Noninvasive Blood Pressure Monitors: Considerations for Intensive Care Patients

Devices and methods that impact accurate monitoring for the critically ill
By: 
Namrata Sundaresan

 

May 22, 2006

Blood pressure measurement is a given for patients in the hospital, but for surgical or critically ill patients — in operating rooms, surgical recovery rooms, intensive care units, emergency departments and other critical care areas — frequent or continual blood pressure is imperative.

Due to the acuity of these patients' conditions and speed with which their conditions can change, trend information obtained from successive blood pressure measurements plays an important role in diagnosis. Approximately 114 million people visit U.S. emergency departments each year, with each visitor requiring a blood pressure reading at least once. Recently it’s been reported that approximately 65 million people in the U.S. are considered hypertensive, which represents a 30 percent increase in the last decade.

Blood pressure measurement is integral to the intensive care patient's vital signs and is used to screen for hypertension, estimate cardiovascular risk, and diagnose, manage, and treat acute and chronic medical conditions.

Blood pressure can be obtained by one of three following methods:

• Direct intra-arterial measurement is the gold standard of blood pressure measurement; however, it is the least used due to the high potential of infection and trauma.

• Indirect, noninvasive methods are most accepted. The most popular indirect, noninvasive technique is the use of a sphygmomanometer and auscultation.

• An alternative indirect noninvasive method is use of an automated device and oscillometric measurements.

For over 20 years, noninvasive blood pressure (NIBP) monitors have been extensively used in intensive care units to closely monitor patient's blood pressure. Despite the widespread use of automated blood pressure monitors, clinicians continue to deliberate over the accuracy and reliability of automated NIBP devices compared to other noninvasive methods of blood pressure determination. The blood pressure device most commonly used in the ICU is the sphygmomanometer.

A vital aspect in the use of NIBP devices is to use the correct cuff size. The American Heart Association (AHA) provides recommendations for appropriate cuff sizes based on upper-arm circumference that should be followed when using NIBP monitors. Using a cuff that is small will lead to erroneously high readings, and using a cuff that is too large will lead to low readings. The cuff width selected should equal 40 percent of the arm circumference. The table above shows AHA’s recommended bladder dimensions for blood pressure cuffs according to arm circumference.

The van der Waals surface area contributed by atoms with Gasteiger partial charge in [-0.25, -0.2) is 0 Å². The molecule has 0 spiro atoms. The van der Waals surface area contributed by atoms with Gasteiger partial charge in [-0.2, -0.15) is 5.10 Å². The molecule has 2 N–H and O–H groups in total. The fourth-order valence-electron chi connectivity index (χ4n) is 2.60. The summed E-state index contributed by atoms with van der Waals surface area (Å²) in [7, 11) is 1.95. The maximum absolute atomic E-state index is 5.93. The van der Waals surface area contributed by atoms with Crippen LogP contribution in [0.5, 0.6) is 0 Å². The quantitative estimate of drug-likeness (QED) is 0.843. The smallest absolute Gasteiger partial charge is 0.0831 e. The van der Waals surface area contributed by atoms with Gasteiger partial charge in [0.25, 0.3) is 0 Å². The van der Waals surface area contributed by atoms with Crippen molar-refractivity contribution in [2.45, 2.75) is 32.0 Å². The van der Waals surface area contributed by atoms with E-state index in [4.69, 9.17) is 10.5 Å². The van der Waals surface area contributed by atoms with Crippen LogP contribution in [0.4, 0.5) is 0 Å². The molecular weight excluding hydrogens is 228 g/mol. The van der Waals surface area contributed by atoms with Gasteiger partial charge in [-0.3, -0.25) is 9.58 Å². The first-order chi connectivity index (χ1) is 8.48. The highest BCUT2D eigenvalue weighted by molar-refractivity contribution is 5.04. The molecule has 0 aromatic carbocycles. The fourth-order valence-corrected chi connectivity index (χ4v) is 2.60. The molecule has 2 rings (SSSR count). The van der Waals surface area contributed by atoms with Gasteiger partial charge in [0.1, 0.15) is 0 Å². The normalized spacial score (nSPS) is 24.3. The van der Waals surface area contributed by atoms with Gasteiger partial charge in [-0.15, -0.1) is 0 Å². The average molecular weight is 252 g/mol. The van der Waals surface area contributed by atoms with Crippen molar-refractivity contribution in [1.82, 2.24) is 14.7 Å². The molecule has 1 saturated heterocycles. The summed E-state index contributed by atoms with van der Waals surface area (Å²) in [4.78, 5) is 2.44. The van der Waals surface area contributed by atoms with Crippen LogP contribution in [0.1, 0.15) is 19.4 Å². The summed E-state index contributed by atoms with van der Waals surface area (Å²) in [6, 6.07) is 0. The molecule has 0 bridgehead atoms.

The downside of NIBP monitoring is that certain conditions can prevent accurate determination of blood pressure. A large number of NIBP devices utilize oscillometric technology that is reliant on fairly regular cardiac rhythms to determine blood pressure; hence, irregular or rapid cardiac rhythms make it difficult to accurately determine blood pressure using NIBP devices because of the great beat-to-beat variability.

Also, excessive patient movement such as shivering, restlessness, or external movements such as from vehicles while on the move (in an ambulance), or a rapid-cycling ventilator can interfere with detection of cardiac oscillations by the NIBP monitor, leading to erroneous measurements.

Dollars and Cents

Noninvasive automated blood pressure monitors used in the ICU are stand-alone, preconfigured units that permit single or dual parameter vital signs monitoring. In 2005, revenues generated by the U.S automated blood pressure monitors market were $95.1 million, reflecting an estimated growth rate of 13.9 percent over 2004 revenues. This market is experiencing slow growth as a result of the cost containment issues in hospitals. With prices declining as much as five percent a year, revenue growth rate has been lagging behind the higher unit growth rates.

Declining prices make it more cost efficient for hospitals to purchase higher end multiparameter devices when they replace their low-end automated units. This trend toward integration is driven by cost efficiency rather than a push toward acquiring higher technology in hospitals. Other market influences include the trend toward shorter hospital stays and increased consolidation among the hospitals.

But the recent wave of sensor-based technologies is poised to change the parameters of NIBP in the intensive care departments. Technology innovation and new product innovations by companies such as Medwave, Healthstats, Tensys Medical, Triage Wireless, to name a few, are setting new industry standards.

Namrata Sundaresan is a senior research analyst at Frost & Sullivan. Since joining the consulting firm in December 2004, she has generated research services including the U.S. medical wireless ambulatory telemetry monitoring equipment markets, U.S. fetal and neonatal monitoring equipment markets and U.S. blood pressure monitoring markets. She can be reached at: nsundaresan@frost.com

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